I've been in publishing more than 20 years in many different roles (author, magazine editor, co-author, acquisitions editor, literary agent and publisher). If I'm going to read a how-to book about the creation of book proposals and query letters, I want to make sure I'm learning from someone who has the authority and experience on this topic.
Marilyn Allen and Coleen O'Shea are publishing experts and this book is written with honesty and authority. It resonates with the undercurrent, "we know what we're talking about here." The pages of this book are packed with wisdom and sound counsel--whether you have just decided to write a book or whether you are writing your 31st book. Every author can learn something from reading –and re-reading this book. It deserves your careful study--then most importantly--taking action on their advice and applying it to your submissions.
Here's the problem: some publishing experts estimate there are six million proposals and manuscripts in circulation at agents and publishers. You only have seconds to make a good first impression. The authors emphasize this important need in their fourth chapter about The E-Mail Query Letter: "Some publishing professionals estimate that only 1 percent of all queries ever result in representation. Put another way: for every 100 queries an agent reads, only one author has a shot at becoming a client. Yes, that means the odds are against you--but they aren't impossible. As the adage goes, ‘You gotta be in it to win it.' Increase your chances of getting into that coveted 1 percent by following a few simple ground rules before you even keystroke the word ‘Dear.'" (Page 43-44)
The authors begin with queries but make a clear preference to writing your proposal before you write your query letter. As they explain in a section called "Agents' Advice": "This might sound like a no-brainer, but don't send out a query letter before you have written your book proposal. The query letter might go to the agent or editor first, but you need to have the proposal ready to be sent out as soon as possible when requested. Keep in mind, too, that the query letter might look easy because it's a short document, but in fact it can be the hardest piece to write." (Page 40)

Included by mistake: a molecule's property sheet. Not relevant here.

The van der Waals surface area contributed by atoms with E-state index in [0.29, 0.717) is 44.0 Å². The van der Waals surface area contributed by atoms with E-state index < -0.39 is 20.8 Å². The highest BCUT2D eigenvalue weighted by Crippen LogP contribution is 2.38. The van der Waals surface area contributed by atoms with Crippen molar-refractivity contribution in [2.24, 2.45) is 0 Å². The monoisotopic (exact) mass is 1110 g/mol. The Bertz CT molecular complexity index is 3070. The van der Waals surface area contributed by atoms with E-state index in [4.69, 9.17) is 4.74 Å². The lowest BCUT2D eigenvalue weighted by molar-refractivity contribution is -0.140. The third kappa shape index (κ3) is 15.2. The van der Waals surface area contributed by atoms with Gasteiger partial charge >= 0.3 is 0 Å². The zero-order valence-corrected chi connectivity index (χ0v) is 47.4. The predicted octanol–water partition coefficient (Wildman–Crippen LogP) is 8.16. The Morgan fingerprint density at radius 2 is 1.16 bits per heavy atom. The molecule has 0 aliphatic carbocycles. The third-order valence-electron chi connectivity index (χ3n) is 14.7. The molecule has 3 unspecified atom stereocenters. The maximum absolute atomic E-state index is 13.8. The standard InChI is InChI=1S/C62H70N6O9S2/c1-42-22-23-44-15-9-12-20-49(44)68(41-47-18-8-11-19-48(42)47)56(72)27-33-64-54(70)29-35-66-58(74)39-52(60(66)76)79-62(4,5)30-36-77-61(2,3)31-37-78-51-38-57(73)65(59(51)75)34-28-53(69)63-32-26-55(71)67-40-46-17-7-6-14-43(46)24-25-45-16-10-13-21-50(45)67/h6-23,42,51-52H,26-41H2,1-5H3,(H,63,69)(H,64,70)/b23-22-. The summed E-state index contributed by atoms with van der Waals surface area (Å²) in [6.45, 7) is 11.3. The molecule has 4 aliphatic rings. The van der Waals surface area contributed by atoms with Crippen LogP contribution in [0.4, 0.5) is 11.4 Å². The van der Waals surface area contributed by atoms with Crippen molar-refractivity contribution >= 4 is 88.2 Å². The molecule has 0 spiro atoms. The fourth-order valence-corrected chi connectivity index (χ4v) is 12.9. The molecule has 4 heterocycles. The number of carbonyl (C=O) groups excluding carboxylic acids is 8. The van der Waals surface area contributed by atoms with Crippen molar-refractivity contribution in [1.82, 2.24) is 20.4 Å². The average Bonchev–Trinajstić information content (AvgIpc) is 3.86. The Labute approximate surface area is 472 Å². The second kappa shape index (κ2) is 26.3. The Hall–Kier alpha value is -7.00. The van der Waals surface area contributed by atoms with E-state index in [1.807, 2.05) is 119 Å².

Whether you write fiction or nonfiction, you can improve your queries and book proposals if you take action on the advice in these pages. I read it carefully with a yellow highlighter and found myself nodding and highlighting many sections of this book. THE COMPLETE IDIOT'S GUIDE TO BOOK PROPOSALS & QUERY LETTERS packs a power punch. I highly recommend it.
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About the reviewer
W. Terry Whalin (terrywhalin)
I am an Acquisitions Editor at Morgan James Publishing. I have written more than 60 books for traditional publishers and for more than 50 magazines. My blog on The Writing Life has more than 1,100 searchable … more
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Essential reading for any fiction or nonfiction writer seeking publication,The Complete Idiot's Guide(r) to Book Proposals & Query Lettersprovides in-depth information on composing a successful query letter as well as detailed suggestions on how to craft each element of a book proposal-from author bio to marketing and competition information to a synopsis for fiction writers. By following the same guidelines an agent uses when submitting her client's book proposals to editors (and selling them), writers are given proven techniques for creating winning submissions.
The most comprehensive information on query letters found in any book on writing
The only book on book proposals that also targets a fiction audience
Author is an agent who also blogs to a readership of about 1,500 daily